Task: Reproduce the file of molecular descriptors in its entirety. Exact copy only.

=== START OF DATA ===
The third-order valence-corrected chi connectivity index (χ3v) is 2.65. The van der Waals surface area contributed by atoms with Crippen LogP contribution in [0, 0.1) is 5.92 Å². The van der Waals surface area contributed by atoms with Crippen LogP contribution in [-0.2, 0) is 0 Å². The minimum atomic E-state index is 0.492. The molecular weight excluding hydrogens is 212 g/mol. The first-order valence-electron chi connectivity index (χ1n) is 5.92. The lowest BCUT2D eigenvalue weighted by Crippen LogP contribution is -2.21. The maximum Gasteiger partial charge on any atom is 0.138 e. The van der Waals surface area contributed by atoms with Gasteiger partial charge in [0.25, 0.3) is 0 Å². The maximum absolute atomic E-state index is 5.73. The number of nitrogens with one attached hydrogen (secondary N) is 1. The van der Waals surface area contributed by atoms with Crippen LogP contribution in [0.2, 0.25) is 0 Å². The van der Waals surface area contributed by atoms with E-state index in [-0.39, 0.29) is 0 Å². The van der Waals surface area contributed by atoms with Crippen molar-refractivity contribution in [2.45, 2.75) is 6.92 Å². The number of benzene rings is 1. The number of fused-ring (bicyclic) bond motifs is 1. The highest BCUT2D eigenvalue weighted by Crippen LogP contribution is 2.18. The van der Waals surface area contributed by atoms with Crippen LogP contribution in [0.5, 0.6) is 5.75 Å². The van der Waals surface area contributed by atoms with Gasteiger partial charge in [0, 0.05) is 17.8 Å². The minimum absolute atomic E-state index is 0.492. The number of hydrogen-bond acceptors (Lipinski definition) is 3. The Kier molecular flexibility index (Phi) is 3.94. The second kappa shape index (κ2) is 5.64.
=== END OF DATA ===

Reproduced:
The third-order valence-corrected chi connectivity index (χ3v) is 2.65. The van der Waals surface area contributed by atoms with Crippen LogP contribution in [0, 0.1) is 5.92 Å². The van der Waals surface area contributed by atoms with Crippen LogP contribution in [-0.2, 0) is 0 Å². The minimum atomic E-state index is 0.492. The molecular weight excluding hydrogens is 212 g/mol. The first-order valence-electron chi connectivity index (χ1n) is 5.92. The lowest BCUT2D eigenvalue weighted by Crippen LogP contribution is -2.21. The maximum Gasteiger partial charge on any atom is 0.138 e. The van der Waals surface area contributed by atoms with Gasteiger partial charge in [0.25, 0.3) is 0 Å². The maximum absolute atomic E-state index is 5.73. The number of nitrogens with one attached hydrogen (secondary N) is 1. The van der Waals surface area contributed by atoms with Crippen LogP contribution in [0.2, 0.25) is 0 Å². The van der Waals surface area contributed by atoms with E-state index in [-0.39, 0.29) is 0 Å². The van der Waals surface area contributed by atoms with Crippen molar-refractivity contribution in [2.45, 2.75) is 6.92 Å². The number of benzene rings is 1. The number of fused-ring (bicyclic) bond motifs is 1. The highest BCUT2D eigenvalue weighted by Crippen LogP contribution is 2.18. The van der Waals surface area contributed by atoms with Crippen LogP contribution in [0.5, 0.6) is 5.75 Å². The van der Waals surface area contributed by atoms with Gasteiger partial charge in [0, 0.05) is 17.8 Å². The minimum absolute atomic E-state index is 0.492. The number of hydrogen-bond acceptors (Lipinski definition) is 3. The Kier molecular flexibility index (Phi) is 3.94. The second kappa shape index (κ2) is 5.64.